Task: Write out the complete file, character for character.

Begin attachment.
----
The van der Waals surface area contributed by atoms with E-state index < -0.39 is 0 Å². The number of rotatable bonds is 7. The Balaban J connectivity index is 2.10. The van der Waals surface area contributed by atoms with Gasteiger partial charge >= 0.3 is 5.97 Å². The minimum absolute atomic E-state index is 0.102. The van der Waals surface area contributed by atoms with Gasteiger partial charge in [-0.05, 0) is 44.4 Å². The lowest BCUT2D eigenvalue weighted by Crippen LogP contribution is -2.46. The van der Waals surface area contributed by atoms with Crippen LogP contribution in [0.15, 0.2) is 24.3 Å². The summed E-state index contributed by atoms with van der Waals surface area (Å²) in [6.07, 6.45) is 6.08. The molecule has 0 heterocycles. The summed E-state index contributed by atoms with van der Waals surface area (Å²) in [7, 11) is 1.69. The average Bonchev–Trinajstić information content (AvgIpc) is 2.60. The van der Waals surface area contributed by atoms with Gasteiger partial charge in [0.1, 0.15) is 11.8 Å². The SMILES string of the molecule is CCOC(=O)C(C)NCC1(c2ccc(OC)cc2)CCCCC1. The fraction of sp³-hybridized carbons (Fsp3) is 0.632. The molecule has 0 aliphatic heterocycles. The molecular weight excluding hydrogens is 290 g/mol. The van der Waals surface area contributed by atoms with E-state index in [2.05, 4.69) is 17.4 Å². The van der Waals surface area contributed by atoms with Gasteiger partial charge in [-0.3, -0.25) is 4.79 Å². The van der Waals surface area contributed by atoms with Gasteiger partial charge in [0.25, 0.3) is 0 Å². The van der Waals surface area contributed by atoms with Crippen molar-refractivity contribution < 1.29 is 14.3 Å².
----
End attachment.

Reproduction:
The van der Waals surface area contributed by atoms with E-state index < -0.39 is 0 Å². The number of rotatable bonds is 7. The Balaban J connectivity index is 2.10. The van der Waals surface area contributed by atoms with Gasteiger partial charge >= 0.3 is 5.97 Å². The minimum absolute atomic E-state index is 0.102. The van der Waals surface area contributed by atoms with Gasteiger partial charge in [-0.05, 0) is 44.4 Å². The lowest BCUT2D eigenvalue weighted by Crippen LogP contribution is -2.46. The van der Waals surface area contributed by atoms with Crippen LogP contribution in [0.15, 0.2) is 24.3 Å². The summed E-state index contributed by atoms with van der Waals surface area (Å²) in [6.07, 6.45) is 6.08. The molecule has 0 heterocycles. The summed E-state index contributed by atoms with van der Waals surface area (Å²) in [7, 11) is 1.69. The average Bonchev–Trinajstić information content (AvgIpc) is 2.60. The van der Waals surface area contributed by atoms with Gasteiger partial charge in [0.1, 0.15) is 11.8 Å². The SMILES string of the molecule is CCOC(=O)C(C)NCC1(c2ccc(OC)cc2)CCCCC1. The fraction of sp³-hybridized carbons (Fsp3) is 0.632. The molecule has 0 aliphatic heterocycles. The molecular weight excluding hydrogens is 290 g/mol. The van der Waals surface area contributed by atoms with E-state index in [2.05, 4.69) is 17.4 Å². The van der Waals surface area contributed by atoms with Gasteiger partial charge in [-0.3, -0.25) is 4.79 Å². The van der Waals surface area contributed by atoms with Gasteiger partial charge in [0.25, 0.3) is 0 Å². The van der Waals surface area contributed by atoms with Crippen molar-refractivity contribution < 1.29 is 14.3 Å².